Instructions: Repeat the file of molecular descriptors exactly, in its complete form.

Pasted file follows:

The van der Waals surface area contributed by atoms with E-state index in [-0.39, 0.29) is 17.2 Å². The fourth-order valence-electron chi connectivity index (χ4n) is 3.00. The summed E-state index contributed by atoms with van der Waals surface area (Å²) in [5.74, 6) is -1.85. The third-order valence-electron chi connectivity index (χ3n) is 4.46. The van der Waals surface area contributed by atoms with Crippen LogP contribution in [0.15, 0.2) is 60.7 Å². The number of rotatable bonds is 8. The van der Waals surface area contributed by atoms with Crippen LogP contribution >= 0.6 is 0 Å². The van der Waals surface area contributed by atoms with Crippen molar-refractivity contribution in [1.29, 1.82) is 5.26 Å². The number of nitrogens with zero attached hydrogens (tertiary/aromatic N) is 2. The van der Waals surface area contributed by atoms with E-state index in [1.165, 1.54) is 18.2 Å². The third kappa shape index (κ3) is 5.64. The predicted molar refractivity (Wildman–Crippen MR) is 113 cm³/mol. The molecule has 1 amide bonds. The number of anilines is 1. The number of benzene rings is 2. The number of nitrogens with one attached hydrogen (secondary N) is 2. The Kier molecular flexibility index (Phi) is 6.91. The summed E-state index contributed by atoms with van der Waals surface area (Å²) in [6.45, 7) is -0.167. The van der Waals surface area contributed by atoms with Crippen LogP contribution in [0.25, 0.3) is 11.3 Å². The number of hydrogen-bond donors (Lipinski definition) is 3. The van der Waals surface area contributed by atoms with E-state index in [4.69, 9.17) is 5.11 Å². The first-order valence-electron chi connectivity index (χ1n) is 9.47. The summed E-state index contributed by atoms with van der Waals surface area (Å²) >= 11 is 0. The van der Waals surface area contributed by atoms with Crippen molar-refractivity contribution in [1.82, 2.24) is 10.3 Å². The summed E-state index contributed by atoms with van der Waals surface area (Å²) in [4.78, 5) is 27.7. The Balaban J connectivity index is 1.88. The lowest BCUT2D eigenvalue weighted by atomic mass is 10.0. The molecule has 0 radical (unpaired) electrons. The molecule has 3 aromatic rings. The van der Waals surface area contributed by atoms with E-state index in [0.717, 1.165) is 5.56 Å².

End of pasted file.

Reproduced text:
The van der Waals surface area contributed by atoms with E-state index in [-0.39, 0.29) is 17.2 Å². The fourth-order valence-electron chi connectivity index (χ4n) is 3.00. The summed E-state index contributed by atoms with van der Waals surface area (Å²) in [5.74, 6) is -1.85. The third-order valence-electron chi connectivity index (χ3n) is 4.46. The van der Waals surface area contributed by atoms with Crippen LogP contribution in [0.15, 0.2) is 60.7 Å². The number of rotatable bonds is 8. The van der Waals surface area contributed by atoms with Crippen LogP contribution >= 0.6 is 0 Å². The van der Waals surface area contributed by atoms with Crippen molar-refractivity contribution in [1.29, 1.82) is 5.26 Å². The number of nitrogens with zero attached hydrogens (tertiary/aromatic N) is 2. The van der Waals surface area contributed by atoms with E-state index in [1.165, 1.54) is 18.2 Å². The third kappa shape index (κ3) is 5.64. The predicted molar refractivity (Wildman–Crippen MR) is 113 cm³/mol. The molecule has 1 amide bonds. The number of anilines is 1. The number of benzene rings is 2. The number of nitrogens with one attached hydrogen (secondary N) is 2. The Kier molecular flexibility index (Phi) is 6.91. The summed E-state index contributed by atoms with van der Waals surface area (Å²) in [6.45, 7) is -0.167. The van der Waals surface area contributed by atoms with Crippen LogP contribution in [0.25, 0.3) is 11.3 Å². The number of hydrogen-bond donors (Lipinski definition) is 3. The van der Waals surface area contributed by atoms with E-state index in [4.69, 9.17) is 5.11 Å². The first-order valence-electron chi connectivity index (χ1n) is 9.47. The summed E-state index contributed by atoms with van der Waals surface area (Å²) >= 11 is 0. The van der Waals surface area contributed by atoms with Crippen molar-refractivity contribution in [1.82, 2.24) is 10.3 Å². The summed E-state index contributed by atoms with van der Waals surface area (Å²) in [4.78, 5) is 27.7. The Balaban J connectivity index is 1.88. The lowest BCUT2D eigenvalue weighted by atomic mass is 10.0. The molecule has 0 radical (unpaired) electrons. The molecule has 3 aromatic rings. The van der Waals surface area contributed by atoms with E-state index in [0.717, 1.165) is 5.56 Å².